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Make sure the price is right: using reference pricing in ads – Committee of Advertising Practice releases update on pricing practices

Published on 07 August 2020

What are the key points to be considered when using reference pricing in your promotions?

The key takeaway

The ASA’s updated guidance is a short but useful reminder of how businesses are expected to responsibly utilise reference pricing promotions, including “was-now” and RRP. 

The background 

The ASA has revisited its research into consumer understanding of reference pricing, which showed that consumers have a limited understanding of pricing practices, particularly reference pricing, and expect that reference prices are regulated and can therefore be trusted. The research was initially published in 2018 and clearly the ASA still thinks that more needs to be done in this area to ensure that trusting consumers are not taken advantage of. To this end, the ASA has published updated guidance as a reminder of the key points to consider when using referencing pricing in promotions. 

What is reference pricing? 

Broadly, reference pricing relates to pricing initiatives where a competitive price is made more attractive to consumers through comparison to a less attractive “reference price”. Retailers often compare the lower advertised price of a product to the higher reference price, which may be the price at which the product was previously sold (often represented using “strike-through” and “was-now” prices) or a price recommended by a manufacturer or a competitor’s price (the recommended retail price (RRP)). The ASA regulates and enforces reference pricing through the CAP Code, which reflects the Consumer Protection from Unfair Trading Regulations 2008. 

Key reference points

The ASA guidance suggests that responsible businesses should consider these five key points to ensure that reference pricing in ads are not misleading: 

    1. Use the selling price for that particular sales channel. If the advertised reference price is not the usual selling price through the same sales channel in the ad (eg online or in store) or it was only charged at a limited number of stores, it is likely to mislead consumers.

    2. Reference prices should be charged for longer than promotional prices. Generally, the higher reference price should have been charged for a longer period of time than the promotional price. A promotional price that has been charged for longer than the higher reference price may itself become the reference price and is likely to be misleading.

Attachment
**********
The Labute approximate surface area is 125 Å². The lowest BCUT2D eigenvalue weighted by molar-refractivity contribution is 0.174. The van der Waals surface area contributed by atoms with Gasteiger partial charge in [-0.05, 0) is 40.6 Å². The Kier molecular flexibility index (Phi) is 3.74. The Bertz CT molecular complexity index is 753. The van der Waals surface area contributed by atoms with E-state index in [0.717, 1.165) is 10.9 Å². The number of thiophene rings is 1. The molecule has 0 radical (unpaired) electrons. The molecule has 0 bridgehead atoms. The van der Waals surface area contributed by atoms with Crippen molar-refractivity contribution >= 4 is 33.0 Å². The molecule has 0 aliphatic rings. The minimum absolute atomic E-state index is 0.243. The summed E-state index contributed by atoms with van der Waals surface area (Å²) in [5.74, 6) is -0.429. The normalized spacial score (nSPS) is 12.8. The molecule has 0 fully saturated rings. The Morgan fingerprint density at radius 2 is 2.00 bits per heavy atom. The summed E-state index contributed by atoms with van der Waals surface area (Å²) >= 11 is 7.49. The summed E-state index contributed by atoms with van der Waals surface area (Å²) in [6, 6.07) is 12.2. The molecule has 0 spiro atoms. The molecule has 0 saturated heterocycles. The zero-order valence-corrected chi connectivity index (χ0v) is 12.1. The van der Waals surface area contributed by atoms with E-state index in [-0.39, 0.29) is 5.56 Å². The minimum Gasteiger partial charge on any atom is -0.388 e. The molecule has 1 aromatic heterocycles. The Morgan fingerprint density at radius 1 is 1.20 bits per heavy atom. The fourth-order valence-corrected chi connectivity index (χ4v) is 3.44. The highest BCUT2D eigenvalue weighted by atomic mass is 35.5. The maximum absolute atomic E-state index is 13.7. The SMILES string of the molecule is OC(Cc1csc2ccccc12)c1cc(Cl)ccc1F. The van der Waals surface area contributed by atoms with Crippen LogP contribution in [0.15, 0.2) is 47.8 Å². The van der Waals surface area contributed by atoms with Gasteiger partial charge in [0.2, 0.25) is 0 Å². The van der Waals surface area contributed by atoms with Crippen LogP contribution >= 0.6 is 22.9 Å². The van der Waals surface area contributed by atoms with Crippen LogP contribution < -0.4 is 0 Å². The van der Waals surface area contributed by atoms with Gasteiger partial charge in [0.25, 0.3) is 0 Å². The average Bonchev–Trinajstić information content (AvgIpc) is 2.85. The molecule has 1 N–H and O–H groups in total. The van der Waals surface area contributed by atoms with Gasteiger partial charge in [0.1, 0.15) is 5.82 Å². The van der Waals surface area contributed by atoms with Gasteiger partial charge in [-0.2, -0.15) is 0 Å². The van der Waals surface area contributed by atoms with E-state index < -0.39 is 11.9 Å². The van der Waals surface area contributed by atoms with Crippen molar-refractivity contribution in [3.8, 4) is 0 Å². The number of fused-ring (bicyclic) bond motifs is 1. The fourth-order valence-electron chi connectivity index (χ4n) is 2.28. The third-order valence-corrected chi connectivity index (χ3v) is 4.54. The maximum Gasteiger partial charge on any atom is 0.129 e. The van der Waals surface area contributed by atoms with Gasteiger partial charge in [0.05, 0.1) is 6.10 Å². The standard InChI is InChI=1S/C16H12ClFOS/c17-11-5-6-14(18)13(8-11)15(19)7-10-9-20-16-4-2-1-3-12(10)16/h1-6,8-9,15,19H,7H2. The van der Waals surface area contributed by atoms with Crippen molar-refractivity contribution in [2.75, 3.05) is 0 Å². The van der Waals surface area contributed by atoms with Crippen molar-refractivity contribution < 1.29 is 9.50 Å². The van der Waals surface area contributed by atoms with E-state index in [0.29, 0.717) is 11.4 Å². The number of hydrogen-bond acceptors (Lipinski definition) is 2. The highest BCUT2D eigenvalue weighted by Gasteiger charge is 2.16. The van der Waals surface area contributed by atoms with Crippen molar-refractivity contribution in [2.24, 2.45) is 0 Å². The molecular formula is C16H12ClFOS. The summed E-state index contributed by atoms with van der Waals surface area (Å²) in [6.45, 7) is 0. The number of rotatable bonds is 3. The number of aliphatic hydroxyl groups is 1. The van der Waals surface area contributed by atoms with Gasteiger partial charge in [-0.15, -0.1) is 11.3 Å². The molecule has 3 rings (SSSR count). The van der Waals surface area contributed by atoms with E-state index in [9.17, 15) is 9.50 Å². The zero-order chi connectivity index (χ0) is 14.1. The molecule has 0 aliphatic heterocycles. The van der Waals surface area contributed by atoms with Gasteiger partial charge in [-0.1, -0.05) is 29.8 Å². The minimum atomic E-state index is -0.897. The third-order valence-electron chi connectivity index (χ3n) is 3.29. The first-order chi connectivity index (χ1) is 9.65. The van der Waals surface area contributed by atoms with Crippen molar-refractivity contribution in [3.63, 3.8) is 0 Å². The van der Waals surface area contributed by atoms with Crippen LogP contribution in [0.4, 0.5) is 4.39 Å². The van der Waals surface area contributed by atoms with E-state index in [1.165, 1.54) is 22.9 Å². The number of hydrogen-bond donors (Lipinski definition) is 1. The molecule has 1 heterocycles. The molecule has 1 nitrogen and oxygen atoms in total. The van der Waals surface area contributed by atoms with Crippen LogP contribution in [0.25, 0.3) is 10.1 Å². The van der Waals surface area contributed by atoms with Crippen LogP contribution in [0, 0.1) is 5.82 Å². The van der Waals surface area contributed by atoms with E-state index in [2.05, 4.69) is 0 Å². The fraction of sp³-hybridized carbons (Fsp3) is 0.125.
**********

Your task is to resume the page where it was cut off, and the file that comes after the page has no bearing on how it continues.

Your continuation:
3. Sales matter. The number of sales made at the higher reference price will be taken into account. There should be evidence of “significant sales” at the higher reference price (significance will depend on the product and usual buying behaviours for that type of product) or that the reference price was a realistic selling price. Where only a small number of sales were made at the higher price, the reference price will not be deemed to be the usual selling price.
    4. Use the most recent established price at which the product was sold. Beware increasing the price for only a short period of time immediately before the promotion, as this will likely be viewed by the ASA as a misleading exaggeration.
    5. Use the usual price. Reference prices should be genuine and not artificially inflated or created. In particular, Rule 3.40 of the CAP Code prohibits the use of RRPs which differ significantly from the price at which a product is generally sold. RRPs should accurately reflect the price consumers will generally pay for the product across the market.

Why is this important?

The ASA’s succinct guidance serves as a helpful reminder of what is expected of businesses that use reference pricing in their marketing. It is important to consider the ASA’s key points and get this right from the outset; recent ASA decisions, such as the upheld complaint in respect of Zestify Media’s “was/now” reference pricing (see our previous Snapshot), demonstrate that businesses may fall foul of the rules, even where they had no intention to mislead consumers, if key pricing elements are not satisfied. 

Any practical tips?

Businesses wanting to utilise reference promotions should ensure that they comply with the ASA’s five key points to ensure their pricing does not mislead consumers. Practical steps may include:

  • thinking about how the chosen sales channels may affect the promotion. For example, be sure to use the usual selling price on the website for website promotions and use a reference price charged across a majority of stores for store promotions. A reference price used online for a product previously only sold in stores is unlikely to be acceptable
  • track the length of time that promotional prices are used. Once the promotional price has been changed for longer than the reference price, it is likely to be considered the new reference price for the product
  • if there are not already “significant sales” of the product at the reference price, think realistically about the chance of sales at that price before using it
  • avoid increasing product prices immediately before the promotion – you could be misleadingly exaggerating the saving
  • base RRPs on the usual price at which the product is sold in the market. It will not be enough to say that the RRP was recommended by a manufacturer and RRPs cannot be objectively used where there is only one product on the market.